Let’s face it, for archaeology and history lovers, seeing ancient monuments such as the Sphinx or the pyramids is a unique and wonderful experience.
Examining these ancient structures up close feels almost as if one could travel back in time and witness the precise moments these ancient monuments were built. We can’t travel back in time, regrettably, so it’s impossible to know what these monuments looked like thousands of years ago. Nonetheless, we can witness remnants of their former glory by visiting various sites.
Within the ancient stones used in their construction are stories, myths, and legends embedded in their very core.
The monuments speak. Not literally, of course, but they do. They tell of a time when powerful ancient civilizations called our planet home. They were advanced in every sense, capable of the greatest achievements of mankind, and I’m not invoking aliens. Let’s face it, ancient civilizations such as the ancient Sumerians, Egyptians, Chinese, Mayas, and Aztec were all civilizations that were incredible astronomers, engineers and architects.
The stones speak and each stone has a story to tell.
Every single piece of rock that was quarried in ancient times in Egypt has a personal story to tell about the people that helped quarry it, transport it, and eventually place it into position, like a small part of a gigantic puzzle, in order to form some of the most impressive ancient monuments the world has ever seen.
These ancient stones are an encyclopedia of the ancient world. They are a long-forgotten poem from a time when powerful kings ruled over the golden sands and fertile Nile River. These stones—some of which weigh more than 20 tons—can be seen as a time capsule that leads us into the very heart of ancient Egyptian monuments.
Yes, seeing the Sphinx up close is a chilling sensation. Standing in front of the massive pyramids at Giza is unforgettable.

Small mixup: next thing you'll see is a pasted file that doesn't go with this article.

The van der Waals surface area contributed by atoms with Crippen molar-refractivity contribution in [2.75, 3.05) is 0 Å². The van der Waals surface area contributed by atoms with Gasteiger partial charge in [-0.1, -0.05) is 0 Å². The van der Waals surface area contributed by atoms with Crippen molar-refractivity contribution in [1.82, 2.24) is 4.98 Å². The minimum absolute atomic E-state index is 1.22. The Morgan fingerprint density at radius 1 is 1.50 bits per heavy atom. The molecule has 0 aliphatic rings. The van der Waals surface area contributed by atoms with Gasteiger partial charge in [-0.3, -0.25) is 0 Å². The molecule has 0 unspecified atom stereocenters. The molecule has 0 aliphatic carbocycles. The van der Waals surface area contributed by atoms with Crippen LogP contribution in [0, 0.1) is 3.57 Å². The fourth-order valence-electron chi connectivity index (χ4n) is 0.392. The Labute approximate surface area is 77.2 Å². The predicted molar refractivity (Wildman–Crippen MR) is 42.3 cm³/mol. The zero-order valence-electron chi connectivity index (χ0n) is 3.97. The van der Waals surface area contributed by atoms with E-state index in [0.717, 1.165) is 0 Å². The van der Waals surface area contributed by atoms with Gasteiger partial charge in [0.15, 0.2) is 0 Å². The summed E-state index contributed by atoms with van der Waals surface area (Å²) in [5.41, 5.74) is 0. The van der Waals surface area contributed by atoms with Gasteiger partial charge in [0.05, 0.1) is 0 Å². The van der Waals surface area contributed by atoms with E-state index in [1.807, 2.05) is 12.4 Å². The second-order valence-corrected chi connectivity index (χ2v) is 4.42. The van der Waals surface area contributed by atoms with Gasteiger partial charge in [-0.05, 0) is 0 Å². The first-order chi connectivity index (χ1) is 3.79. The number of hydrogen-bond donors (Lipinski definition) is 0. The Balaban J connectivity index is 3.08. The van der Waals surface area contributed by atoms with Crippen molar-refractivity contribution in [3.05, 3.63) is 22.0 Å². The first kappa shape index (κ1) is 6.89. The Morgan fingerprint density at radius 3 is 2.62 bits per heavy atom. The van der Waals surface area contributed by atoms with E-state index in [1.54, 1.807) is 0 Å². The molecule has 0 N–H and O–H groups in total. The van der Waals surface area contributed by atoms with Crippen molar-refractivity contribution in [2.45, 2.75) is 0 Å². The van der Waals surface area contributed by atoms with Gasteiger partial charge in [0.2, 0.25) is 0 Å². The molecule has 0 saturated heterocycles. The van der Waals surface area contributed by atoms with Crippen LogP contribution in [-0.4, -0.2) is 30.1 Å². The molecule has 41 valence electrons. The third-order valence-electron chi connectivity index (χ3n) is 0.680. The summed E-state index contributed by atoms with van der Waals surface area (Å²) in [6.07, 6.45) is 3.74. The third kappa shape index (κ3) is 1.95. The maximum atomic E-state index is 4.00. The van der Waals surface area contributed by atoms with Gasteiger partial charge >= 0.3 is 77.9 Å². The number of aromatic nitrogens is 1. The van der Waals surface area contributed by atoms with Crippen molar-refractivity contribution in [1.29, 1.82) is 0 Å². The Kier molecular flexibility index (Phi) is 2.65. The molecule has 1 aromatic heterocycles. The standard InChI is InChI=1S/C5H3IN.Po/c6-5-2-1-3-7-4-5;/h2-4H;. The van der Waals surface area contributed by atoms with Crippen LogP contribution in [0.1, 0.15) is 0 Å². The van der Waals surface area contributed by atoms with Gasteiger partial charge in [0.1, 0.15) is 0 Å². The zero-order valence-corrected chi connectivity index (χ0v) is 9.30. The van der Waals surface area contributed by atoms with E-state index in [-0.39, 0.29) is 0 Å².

Nonetheless, a person can’t nearly appreciate all of what these ancient monuments have to offer by standing in front of them.
It’s because they are truly gigantic in nature.
The mighty Sphinx
Take for a starting point the Great Sphinx at Giza.
The gigantic statue depicting a body of a lion, and the head of a man is unique of all the other statues on the surface of the planet. A Monolith carved out of the bedrock of the Giza plateau, the Sphinx measures 73 m (240 ft) long from paw to tail, 20 m (66 ft) high.
Shrouded in mystery, the statue which was once believed to be an ancient god has stood watch over the sands of Egypt for so long that history itself can’t remember it.
Engulfed in silence, the Sphinx was buried beneath the surface for most of antiquity.
Times went by. Pharaohs came and went. Monuments were built. Egypt changed, and so did the landscape and the stars above it. Just how long the Sphinx has remained within the u-shaped trench it sits today remains a mystery no one can solve with certainty.
A statue out of time and place, the Sphinx has been regarded by many experts as a monument that even predates the ancient Egyptian civilization.
Its function, just as its origins remain a complete mystery. Despite the fact that the ancient Egyptians were excellent record keepers, not one ancient text, symbols or clue has been found that tells us when, why, and how the Sphinx was carved.
There is nothing, absolutely nothing, zero, nada that mentions the Sphinx and its exact date of construction.